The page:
This was the day we were to go to the Big Bend National Park, the entrance to which is some 110 miles or so south of Alpine. While Sandy was getting ready, I spent a little time downtown this morning trying to get some help with my computer’s photo uploading problem. I found a guy named John who runs a Pack and Mail/Computer Repair business just south of the courthouse. He was about my age, friendly enough, and quick to tell me that his store was the only source of computer assistance for a 150-mile radius. I didn’t have any reason to doubt him, and the appearance of his store led me to believe that he was much more into computer repair than Pack and Mail. There were derelict computers and pieces of computers strewn everywhere, obviously waiting for repair, with no discernible means of identifying the respective owners. I thought of the epitaph on the tomb of the Unknown Soldier, “known only to God.” In the case of the owners of this equipment, they are probably “known only to John.”
Near the front door was a geeky young man of about 19 who obviously worked for John and was engaged in an animated conversation with a woman who had entered the store just ahead of me. She was a pleasant, grandmotherly type who looked to be around 70. She politely asked the lad a question about computers (I couldn’t hear what she said). He introduced himself as a Sul Ross student and immediately began a lively monologue that was uninterrupted for the entire period of my stay, which was about 20 minutes. The young man seemed to be regurgitating everything he knew about how computers worked, and he knew a lot. His enthusiasm for his subject was so great that the formation of his words couldn’t quite keep up with his thought processes, and he truncated some of them as they spilled out. It was almost as if he were speaking in acronyms. The woman just stood there, mouth agape, as if she were in the presence of an alien from another galaxy.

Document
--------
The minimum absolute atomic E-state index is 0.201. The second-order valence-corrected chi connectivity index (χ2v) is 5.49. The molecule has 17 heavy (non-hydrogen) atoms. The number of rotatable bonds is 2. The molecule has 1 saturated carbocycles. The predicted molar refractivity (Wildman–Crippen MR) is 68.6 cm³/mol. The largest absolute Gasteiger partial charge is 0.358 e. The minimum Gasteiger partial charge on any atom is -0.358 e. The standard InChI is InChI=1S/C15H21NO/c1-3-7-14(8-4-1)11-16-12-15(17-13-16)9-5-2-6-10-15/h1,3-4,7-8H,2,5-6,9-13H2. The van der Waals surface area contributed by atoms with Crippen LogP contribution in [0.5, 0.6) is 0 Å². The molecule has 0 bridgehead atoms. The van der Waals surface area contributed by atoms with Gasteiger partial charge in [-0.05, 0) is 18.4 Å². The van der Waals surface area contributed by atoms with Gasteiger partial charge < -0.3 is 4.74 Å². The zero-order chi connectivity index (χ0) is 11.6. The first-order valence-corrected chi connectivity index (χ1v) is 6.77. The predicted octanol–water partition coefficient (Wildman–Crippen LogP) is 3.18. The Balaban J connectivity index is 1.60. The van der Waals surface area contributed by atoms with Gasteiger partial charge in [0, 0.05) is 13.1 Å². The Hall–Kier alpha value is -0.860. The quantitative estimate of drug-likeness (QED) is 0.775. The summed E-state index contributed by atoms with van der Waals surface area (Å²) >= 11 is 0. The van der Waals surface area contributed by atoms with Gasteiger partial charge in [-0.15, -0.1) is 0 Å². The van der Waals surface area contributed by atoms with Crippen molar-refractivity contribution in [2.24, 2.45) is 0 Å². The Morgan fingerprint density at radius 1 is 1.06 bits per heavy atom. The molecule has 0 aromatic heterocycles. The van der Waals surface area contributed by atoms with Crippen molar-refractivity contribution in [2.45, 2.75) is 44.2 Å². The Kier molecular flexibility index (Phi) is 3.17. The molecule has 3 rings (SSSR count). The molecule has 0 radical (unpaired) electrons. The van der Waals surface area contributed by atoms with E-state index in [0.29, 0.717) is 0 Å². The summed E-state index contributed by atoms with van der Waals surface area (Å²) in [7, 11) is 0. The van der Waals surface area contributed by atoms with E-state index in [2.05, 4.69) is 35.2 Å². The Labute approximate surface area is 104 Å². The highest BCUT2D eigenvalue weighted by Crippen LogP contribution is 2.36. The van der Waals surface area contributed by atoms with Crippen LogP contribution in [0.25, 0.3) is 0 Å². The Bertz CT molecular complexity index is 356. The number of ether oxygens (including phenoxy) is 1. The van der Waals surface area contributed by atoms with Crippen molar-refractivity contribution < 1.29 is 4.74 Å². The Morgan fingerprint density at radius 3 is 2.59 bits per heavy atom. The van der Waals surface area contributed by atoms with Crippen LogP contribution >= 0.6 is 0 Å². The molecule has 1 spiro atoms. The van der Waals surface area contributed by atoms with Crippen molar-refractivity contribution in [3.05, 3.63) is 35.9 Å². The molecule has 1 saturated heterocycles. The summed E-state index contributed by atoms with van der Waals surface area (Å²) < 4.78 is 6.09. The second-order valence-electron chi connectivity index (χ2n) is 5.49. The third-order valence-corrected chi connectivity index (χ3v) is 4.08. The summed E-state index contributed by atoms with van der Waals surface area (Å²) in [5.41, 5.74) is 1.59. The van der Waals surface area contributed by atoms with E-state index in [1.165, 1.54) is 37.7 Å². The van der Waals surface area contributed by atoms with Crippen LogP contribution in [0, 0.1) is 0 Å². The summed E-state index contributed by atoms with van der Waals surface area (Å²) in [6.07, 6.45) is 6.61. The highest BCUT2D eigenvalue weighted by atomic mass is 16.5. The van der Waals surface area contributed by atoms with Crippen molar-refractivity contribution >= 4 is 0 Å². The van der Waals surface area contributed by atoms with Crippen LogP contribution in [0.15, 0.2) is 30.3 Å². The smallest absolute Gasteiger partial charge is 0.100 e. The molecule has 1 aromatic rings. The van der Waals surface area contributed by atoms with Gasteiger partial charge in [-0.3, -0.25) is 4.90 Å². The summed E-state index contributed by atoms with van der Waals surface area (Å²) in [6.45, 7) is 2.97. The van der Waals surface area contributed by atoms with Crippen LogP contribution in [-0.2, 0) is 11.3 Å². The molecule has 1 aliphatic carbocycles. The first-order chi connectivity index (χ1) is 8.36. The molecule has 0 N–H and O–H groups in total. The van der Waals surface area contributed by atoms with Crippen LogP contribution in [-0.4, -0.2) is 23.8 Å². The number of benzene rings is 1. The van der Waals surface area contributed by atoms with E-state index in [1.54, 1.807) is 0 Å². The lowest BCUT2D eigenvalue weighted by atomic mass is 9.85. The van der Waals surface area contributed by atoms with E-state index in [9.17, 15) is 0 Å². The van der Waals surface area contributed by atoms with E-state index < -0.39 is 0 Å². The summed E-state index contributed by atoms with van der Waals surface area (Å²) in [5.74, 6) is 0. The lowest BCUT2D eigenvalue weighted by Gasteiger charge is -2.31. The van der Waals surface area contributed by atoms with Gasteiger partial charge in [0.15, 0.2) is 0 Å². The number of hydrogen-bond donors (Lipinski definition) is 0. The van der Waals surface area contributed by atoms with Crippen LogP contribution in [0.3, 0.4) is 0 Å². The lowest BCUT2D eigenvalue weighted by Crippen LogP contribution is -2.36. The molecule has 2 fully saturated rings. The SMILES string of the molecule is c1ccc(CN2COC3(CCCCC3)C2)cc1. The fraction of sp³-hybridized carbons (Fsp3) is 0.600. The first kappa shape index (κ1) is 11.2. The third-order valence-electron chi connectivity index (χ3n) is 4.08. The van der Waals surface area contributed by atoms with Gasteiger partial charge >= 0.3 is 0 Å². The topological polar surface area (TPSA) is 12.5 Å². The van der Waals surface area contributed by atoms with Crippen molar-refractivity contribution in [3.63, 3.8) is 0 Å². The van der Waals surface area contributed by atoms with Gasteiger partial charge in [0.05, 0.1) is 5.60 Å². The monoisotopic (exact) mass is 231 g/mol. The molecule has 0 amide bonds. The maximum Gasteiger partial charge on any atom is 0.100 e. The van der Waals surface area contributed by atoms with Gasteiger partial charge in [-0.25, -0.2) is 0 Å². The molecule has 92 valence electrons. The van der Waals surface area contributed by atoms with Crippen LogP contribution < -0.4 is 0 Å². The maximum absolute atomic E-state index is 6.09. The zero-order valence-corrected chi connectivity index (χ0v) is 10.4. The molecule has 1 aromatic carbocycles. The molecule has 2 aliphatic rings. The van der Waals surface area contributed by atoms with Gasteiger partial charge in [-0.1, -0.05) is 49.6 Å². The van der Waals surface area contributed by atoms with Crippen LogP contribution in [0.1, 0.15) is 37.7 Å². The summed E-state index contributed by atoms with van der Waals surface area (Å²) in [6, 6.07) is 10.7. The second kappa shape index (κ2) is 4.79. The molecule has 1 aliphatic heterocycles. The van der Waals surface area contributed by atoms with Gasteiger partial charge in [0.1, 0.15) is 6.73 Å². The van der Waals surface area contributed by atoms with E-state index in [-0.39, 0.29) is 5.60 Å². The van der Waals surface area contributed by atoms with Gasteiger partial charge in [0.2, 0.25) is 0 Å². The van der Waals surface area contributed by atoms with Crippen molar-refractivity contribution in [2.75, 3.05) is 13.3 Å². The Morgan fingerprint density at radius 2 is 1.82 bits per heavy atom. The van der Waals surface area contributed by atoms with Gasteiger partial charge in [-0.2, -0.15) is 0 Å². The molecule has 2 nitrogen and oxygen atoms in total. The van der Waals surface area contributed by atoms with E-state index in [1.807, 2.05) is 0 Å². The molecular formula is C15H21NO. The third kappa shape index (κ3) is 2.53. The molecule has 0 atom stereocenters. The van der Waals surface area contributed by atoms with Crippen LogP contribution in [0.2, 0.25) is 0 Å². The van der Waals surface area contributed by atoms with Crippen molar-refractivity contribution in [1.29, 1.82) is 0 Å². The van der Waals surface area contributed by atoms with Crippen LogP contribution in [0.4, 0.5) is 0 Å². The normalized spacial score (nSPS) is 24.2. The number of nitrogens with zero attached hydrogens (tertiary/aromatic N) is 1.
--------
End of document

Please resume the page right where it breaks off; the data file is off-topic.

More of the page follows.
About this time, John advised me to fire up my laptop, disable my wireless air card and plug in an Ethernet cable that he handed to me. He fiddled with my computer for a little while, and I could tell that he didn’t know much more about computers than I did. The geek talking to the grandmother was obviously the resident expert in his business. John said that my problem may be caused by my use of the air card to do the photo uploads. After bringing up the internet on my computer, I was surprised to observe that his wired internet service was actually slower than my air card! Meanwhile, John had disappeared into a back room shop area, where he was engaged in conversation with several local citizens, obviously friends of his, who had just come in and strolled past the counter where I was standing.
At this point, I knew I needed to move on, as the only two obvious sources of assistance were otherwise engaged, and Sandy and I needed to get going on our long drive to BBNP. John was more interested in the morning confab with his buddies, and the Sul Ross student was not yet finished with his lecture, even though the grandmother was now looking furtively from side to side, as if trying to determine a swift means of escape. I unplugged the cable and quietly left, oblivious to John and his friends in the back room.
Even though I didn’t get the computer assistance I needed, I must confess to having enjoyed my observation of this little vignette of small-town life, where business takes a back seat to relationships. Perhaps this is as it should be; it seemed entirely appropriate for Alpine.
Before leaving on our long trek, we had to have provisions—something high in calories and carbs, so we could keep up our energy for, uh, riding. We stopped by the Bread and Breakfast Bakery and Café in downtown Alpine. This was a storefront opening to the eastbound lane of U. S. 90, near the historic Holland Hotel. (U. S. 90, the main thoroughfare through Alpine, splits into one-way lanes, a block apart, near Sul Ross University on the east side of town and then rejoins at the western edge of the city.)
Bread and Breakfast Cafe